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The Straits Times
November 3, 2022
The Animal and Veterinary Service (AVS) is probing an alleged attack on a 3kg pooch by a larger dog at least 10 times its weight during an evening walk.
The maltipoo – a cross between a maltese and toy poodle – suffered injuries that required surgery and intensive care in a veterinary hospital. Some $20,000 in treatment costs have been incurred so far, said owner Jennifer Fan.
She said her maltipoo, named Milo, was attacked by an Alaskan malamute during a walk with her helper on Sept 19 in Namly Avenue between 7pm and 7.30pm.
Neighbours alerted Ms Fan, 50, a fund manager, who lived nearby.
She said the malamute’s owner had signalled for her helper to walk past them and that the helper hesitated at first, given the size of the other dog.
When the helper decided to continue walking, the malamute lunged towards the maltipoo, a three-year-old male, when they got closer.
“My helper collapsed in trauma and neighbours called an ambulance for her. My maltipoo was in ICU at the vet hospital for more than a week,” said Ms Fan.
“His left kidney was severed and he needed two operations before his discharge after 11 days of high dependency care.”
The malamute’s handler accompanied Ms Fan and Milo to the veterinary hospital, remaining there till about 2am.
Milo is now recovering well, said Ms Fan.
The malamute, a heavy dog known for its strength, is the state dog of Alaska in the United States.
Ms Fan said AVS officers interviewed her helper on Oct 27.
AVS group director Jessica Kwok said: “The AVS, a cluster of the National Parks Board, takes all feedback received from the public on animal health and welfare seriously. We received feedback regarding an alleged case of a dog attack... and we are looking into the matter.”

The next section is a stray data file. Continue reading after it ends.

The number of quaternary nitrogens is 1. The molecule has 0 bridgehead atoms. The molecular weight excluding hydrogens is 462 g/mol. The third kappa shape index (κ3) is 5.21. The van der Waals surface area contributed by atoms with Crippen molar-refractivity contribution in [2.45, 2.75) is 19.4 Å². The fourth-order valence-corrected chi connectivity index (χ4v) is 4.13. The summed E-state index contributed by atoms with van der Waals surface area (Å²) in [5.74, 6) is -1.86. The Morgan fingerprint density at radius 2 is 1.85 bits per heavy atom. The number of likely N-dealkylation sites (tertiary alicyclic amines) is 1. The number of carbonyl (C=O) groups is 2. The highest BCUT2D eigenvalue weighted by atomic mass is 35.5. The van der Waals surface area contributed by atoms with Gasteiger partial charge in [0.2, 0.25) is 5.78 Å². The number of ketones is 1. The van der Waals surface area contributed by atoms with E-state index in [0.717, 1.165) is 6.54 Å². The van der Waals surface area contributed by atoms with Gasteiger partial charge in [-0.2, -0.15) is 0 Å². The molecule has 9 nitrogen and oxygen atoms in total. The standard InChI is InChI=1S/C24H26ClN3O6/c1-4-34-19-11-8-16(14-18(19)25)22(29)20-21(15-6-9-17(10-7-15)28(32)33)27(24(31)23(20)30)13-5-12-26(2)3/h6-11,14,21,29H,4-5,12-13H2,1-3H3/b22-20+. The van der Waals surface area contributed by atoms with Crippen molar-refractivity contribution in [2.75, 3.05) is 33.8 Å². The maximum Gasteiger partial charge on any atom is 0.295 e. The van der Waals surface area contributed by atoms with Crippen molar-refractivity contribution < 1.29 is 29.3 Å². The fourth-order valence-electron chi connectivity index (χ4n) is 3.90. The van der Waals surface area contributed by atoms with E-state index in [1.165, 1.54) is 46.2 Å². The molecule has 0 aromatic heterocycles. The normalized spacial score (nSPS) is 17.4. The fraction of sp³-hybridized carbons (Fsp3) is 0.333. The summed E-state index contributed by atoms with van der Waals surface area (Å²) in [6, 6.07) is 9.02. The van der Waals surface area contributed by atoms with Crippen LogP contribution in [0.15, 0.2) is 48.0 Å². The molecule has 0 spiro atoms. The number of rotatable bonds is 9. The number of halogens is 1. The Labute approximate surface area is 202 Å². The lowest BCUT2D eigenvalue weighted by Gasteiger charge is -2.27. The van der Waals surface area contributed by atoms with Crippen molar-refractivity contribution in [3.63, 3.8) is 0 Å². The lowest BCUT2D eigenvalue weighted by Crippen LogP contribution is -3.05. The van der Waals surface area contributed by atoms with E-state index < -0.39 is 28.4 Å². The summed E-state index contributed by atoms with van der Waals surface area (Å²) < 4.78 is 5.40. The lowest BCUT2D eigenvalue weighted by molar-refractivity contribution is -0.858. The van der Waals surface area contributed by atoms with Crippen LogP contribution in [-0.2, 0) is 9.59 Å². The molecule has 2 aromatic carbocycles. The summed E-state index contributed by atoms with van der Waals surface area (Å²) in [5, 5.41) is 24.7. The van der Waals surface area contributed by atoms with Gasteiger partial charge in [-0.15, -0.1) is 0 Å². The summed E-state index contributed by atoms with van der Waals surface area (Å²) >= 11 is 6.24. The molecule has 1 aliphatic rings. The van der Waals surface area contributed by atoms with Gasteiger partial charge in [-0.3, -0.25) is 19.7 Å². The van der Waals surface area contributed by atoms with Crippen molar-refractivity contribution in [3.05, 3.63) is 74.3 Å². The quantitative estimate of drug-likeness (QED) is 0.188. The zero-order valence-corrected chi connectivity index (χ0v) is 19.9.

The incident comes in the wake of the first reported court case in September of a handler of two dogs being held liable for their attack on a Japanese spitz that had been taken out for a walk.
A separate court hearing will be held to assess the damages to be paid for the injuries caused to the spitz and its handler.
Clifford Law partner Viviene Sandhu expects to see more cases as more people own pets, but said almost all are likely to be settled out of court.
“Generally, big dogs are kept by people who can afford them as they cost quite a lot to feed and maintain. If anything happens, they can afford to pay. My clients have been a lawyer, a doctor and a CEO,” she said.
Action for Singapore Dogs founder and president Ricky Yeo said the rise in such cases has been owing “to the huge increase in the number of dogs due to the Covid-19 situation”.
“Everyone was working from home, there were travel restrictions and so people spent their money on getting a pet dog,” he added.
On steps to avoid attack incidents, he said: “Usually, we encourage owners to undergo a training programme as it helps them learn how to handle their dogs, what the necessary protocols are, and also to help the dog to be calm and manageable at all times.
“There are actually protocols that are supposed to be in place, and these are taught during my training programmes.”